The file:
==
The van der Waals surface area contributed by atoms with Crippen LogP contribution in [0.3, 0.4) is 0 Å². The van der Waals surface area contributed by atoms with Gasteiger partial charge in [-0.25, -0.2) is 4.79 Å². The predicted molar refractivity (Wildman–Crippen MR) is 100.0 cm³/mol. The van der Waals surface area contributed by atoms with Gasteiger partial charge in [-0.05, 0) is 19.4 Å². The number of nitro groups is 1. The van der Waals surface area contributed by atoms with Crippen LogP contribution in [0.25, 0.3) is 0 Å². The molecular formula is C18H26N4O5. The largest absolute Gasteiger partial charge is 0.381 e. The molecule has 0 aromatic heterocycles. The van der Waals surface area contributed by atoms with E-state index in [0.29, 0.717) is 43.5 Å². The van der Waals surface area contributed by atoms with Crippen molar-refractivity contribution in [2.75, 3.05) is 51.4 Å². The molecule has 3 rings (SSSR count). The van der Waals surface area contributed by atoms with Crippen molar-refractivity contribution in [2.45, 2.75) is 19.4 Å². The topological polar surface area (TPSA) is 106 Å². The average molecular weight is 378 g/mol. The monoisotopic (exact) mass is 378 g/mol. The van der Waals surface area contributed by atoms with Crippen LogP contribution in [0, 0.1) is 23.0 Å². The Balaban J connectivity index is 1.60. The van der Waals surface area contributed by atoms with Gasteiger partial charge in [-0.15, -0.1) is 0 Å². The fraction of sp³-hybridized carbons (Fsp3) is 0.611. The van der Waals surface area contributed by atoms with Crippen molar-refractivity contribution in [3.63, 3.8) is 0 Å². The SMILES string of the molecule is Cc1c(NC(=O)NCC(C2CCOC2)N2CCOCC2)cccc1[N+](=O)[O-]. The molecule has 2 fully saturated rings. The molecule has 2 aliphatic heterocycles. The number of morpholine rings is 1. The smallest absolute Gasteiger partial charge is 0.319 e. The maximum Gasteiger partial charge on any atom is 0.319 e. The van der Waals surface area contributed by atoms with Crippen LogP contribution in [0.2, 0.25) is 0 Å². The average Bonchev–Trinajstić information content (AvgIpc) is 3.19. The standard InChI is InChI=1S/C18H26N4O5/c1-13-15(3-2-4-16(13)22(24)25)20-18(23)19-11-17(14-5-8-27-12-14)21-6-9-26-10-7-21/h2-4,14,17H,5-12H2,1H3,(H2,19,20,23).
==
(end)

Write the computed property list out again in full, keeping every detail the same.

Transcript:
The van der Waals surface area contributed by atoms with Crippen LogP contribution in [0.3, 0.4) is 0 Å². The van der Waals surface area contributed by atoms with Gasteiger partial charge in [-0.25, -0.2) is 4.79 Å². The predicted molar refractivity (Wildman–Crippen MR) is 100.0 cm³/mol. The van der Waals surface area contributed by atoms with Gasteiger partial charge in [-0.05, 0) is 19.4 Å². The number of nitro groups is 1. The van der Waals surface area contributed by atoms with Crippen LogP contribution in [0.25, 0.3) is 0 Å². The molecular formula is C18H26N4O5. The largest absolute Gasteiger partial charge is 0.381 e. The molecule has 0 aromatic heterocycles. The van der Waals surface area contributed by atoms with E-state index in [0.29, 0.717) is 43.5 Å². The van der Waals surface area contributed by atoms with Crippen molar-refractivity contribution in [2.75, 3.05) is 51.4 Å². The molecule has 3 rings (SSSR count). The van der Waals surface area contributed by atoms with Crippen molar-refractivity contribution in [2.45, 2.75) is 19.4 Å². The topological polar surface area (TPSA) is 106 Å². The average molecular weight is 378 g/mol. The monoisotopic (exact) mass is 378 g/mol. The van der Waals surface area contributed by atoms with Crippen LogP contribution in [0, 0.1) is 23.0 Å². The Balaban J connectivity index is 1.60. The van der Waals surface area contributed by atoms with Gasteiger partial charge in [-0.15, -0.1) is 0 Å². The fraction of sp³-hybridized carbons (Fsp3) is 0.611. The van der Waals surface area contributed by atoms with Crippen molar-refractivity contribution in [3.63, 3.8) is 0 Å². The SMILES string of the molecule is Cc1c(NC(=O)NCC(C2CCOC2)N2CCOCC2)cccc1[N+](=O)[O-]. The molecule has 2 fully saturated rings. The molecule has 2 aliphatic heterocycles. The number of morpholine rings is 1. The smallest absolute Gasteiger partial charge is 0.319 e. The maximum Gasteiger partial charge on any atom is 0.319 e. The van der Waals surface area contributed by atoms with Crippen LogP contribution in [0.2, 0.25) is 0 Å². The average Bonchev–Trinajstić information content (AvgIpc) is 3.19. The standard InChI is InChI=1S/C18H26N4O5/c1-13-15(3-2-4-16(13)22(24)25)20-18(23)19-11-17(14-5-8-27-12-14)21-6-9-26-10-7-21/h2-4,14,17H,5-12H2,1H3,(H2,19,20,23).